Travel back with me to 2009 when the debate over health reform was really going strong. You may recall that one of the chief complaints from opponents of the bill was it’s length. At roughly 2,400 pages, it was considered far too complicated and critics routinely asserted that no one in Congress had actually read the thing. Set aside for a moment the obvious questions like: “If no one in Congress read it, how did it get written?” and “How many pages should it take to begin reforming nearly one-fifth of the U.S. economy?”
Rather, ask the more simple question: Is 2,400 pages a lot for a document? I think you’ll find that out of context the answer is clearly “It depends.” If, for example, I purchased a newspaper one Sunday after church, I’d find 2,400 pages a daunting way to spend the afternoon. On the other hand, I’d expect that certain reference books might easily number at least 1,000 pages, and my shelves are lined with them. Clearly, context matters.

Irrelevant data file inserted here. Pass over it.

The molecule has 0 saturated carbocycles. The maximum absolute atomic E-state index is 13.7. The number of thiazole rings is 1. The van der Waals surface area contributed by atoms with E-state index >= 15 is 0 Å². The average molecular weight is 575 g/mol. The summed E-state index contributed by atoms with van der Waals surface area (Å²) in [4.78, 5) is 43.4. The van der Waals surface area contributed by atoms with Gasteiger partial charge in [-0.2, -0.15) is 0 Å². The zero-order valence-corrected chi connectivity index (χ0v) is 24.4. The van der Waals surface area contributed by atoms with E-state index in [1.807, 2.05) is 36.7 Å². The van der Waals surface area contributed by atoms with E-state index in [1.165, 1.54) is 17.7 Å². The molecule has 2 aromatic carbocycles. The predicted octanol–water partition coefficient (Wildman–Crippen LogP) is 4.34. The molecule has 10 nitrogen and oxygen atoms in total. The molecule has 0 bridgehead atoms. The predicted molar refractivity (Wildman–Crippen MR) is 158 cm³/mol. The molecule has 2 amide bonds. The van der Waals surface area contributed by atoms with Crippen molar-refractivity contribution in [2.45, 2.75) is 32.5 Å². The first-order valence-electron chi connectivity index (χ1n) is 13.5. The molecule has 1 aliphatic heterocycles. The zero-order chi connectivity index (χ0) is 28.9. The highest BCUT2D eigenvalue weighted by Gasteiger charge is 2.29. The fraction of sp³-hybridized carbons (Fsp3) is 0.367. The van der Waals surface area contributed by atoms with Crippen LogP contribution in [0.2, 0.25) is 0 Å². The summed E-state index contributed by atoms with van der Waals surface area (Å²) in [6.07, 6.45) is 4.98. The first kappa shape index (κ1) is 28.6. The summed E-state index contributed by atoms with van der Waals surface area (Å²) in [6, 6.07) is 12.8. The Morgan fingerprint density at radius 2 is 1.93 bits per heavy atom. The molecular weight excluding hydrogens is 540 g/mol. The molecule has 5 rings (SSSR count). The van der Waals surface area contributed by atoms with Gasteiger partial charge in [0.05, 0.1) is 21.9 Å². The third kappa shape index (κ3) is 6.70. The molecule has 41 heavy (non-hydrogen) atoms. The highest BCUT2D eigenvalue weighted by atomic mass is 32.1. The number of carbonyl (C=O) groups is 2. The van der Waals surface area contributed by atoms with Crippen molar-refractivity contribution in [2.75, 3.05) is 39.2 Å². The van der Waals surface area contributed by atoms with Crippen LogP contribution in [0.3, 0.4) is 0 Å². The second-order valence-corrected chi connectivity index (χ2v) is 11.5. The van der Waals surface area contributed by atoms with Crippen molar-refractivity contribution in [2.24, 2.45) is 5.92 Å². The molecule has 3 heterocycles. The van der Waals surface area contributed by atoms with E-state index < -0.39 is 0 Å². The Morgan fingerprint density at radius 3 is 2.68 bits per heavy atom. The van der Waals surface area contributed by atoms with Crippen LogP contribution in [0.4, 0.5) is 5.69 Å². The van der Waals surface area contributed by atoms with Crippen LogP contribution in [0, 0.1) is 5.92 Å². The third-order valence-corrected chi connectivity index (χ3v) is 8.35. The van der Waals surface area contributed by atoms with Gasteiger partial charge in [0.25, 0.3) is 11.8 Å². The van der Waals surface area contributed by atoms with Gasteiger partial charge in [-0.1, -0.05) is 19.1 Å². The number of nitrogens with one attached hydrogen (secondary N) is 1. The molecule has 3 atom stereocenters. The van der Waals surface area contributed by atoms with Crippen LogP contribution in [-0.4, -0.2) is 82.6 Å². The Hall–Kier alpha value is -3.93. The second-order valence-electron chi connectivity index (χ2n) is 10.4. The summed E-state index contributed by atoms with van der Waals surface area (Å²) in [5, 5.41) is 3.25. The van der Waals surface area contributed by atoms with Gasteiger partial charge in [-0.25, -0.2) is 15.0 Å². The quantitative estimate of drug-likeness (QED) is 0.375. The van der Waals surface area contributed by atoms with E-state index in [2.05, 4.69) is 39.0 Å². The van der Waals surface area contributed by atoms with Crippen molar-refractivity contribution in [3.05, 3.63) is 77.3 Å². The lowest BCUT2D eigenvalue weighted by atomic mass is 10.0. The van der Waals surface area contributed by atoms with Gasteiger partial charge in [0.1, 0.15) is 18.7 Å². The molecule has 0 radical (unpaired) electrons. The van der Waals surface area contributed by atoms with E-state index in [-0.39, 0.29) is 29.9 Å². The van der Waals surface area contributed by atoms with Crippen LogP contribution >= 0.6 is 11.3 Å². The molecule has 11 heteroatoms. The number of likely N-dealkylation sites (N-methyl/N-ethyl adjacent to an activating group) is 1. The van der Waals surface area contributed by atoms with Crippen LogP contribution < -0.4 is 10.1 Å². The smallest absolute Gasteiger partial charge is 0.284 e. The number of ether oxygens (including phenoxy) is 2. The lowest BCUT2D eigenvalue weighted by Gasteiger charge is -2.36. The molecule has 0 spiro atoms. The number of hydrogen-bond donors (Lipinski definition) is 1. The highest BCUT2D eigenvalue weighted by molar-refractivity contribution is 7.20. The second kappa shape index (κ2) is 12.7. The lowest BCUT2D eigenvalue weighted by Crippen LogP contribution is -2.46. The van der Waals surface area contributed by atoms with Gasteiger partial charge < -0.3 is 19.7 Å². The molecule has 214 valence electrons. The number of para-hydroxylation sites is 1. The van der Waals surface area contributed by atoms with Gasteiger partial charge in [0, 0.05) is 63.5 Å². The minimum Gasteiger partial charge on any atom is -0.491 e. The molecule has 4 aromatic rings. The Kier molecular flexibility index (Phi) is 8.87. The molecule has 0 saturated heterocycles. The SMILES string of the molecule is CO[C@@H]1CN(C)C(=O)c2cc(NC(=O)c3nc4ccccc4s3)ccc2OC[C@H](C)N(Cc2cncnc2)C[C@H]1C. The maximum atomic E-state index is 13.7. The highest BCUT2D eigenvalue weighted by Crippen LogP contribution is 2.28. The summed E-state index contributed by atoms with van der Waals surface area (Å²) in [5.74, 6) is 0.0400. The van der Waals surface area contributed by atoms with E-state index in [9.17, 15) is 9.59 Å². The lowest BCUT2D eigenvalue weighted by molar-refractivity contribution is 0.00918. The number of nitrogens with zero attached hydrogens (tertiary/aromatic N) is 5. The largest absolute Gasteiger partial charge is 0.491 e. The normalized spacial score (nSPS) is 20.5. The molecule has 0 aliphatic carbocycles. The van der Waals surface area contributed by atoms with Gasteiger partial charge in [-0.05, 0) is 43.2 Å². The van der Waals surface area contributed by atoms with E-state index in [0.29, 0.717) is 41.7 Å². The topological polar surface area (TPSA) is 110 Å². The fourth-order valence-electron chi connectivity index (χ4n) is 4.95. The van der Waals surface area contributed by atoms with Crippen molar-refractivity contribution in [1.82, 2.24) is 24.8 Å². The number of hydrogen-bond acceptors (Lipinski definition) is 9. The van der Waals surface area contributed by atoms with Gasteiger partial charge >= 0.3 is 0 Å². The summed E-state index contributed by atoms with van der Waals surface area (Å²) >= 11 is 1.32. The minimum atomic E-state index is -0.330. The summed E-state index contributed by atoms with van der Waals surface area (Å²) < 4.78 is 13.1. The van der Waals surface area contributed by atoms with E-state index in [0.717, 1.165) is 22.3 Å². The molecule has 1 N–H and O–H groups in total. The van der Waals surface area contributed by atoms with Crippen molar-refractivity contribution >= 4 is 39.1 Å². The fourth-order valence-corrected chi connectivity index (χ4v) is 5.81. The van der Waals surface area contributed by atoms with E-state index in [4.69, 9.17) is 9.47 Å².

So, let’s say that your goal is to design a house. You could do it on a cocktail napkin, but you might prefer hiring an architect to draft a set of blueprints. Similarly, when writing a law, there’s a lot of ground that needs to be covered. The length of the bill pales in comparison to the length of the regulations subsequently generated, but 2,400 pages is still a lot. But is it too much? Well, as I said at the outset, the health care system is a very big thing, and affecting it at all requires a similarly big effort. So, I think that the 2,400 pages is actually about right–maybe even impressively short given all it aims to do–but if you disagree, allow me to provide you with another number: 57,000. That’s the number of pages in General Electric’s 2010 tax return. Even more striking than the page length is what the document manages to achieve: Despite making $14 billion in profits that year, GE paid no taxes on the earnings.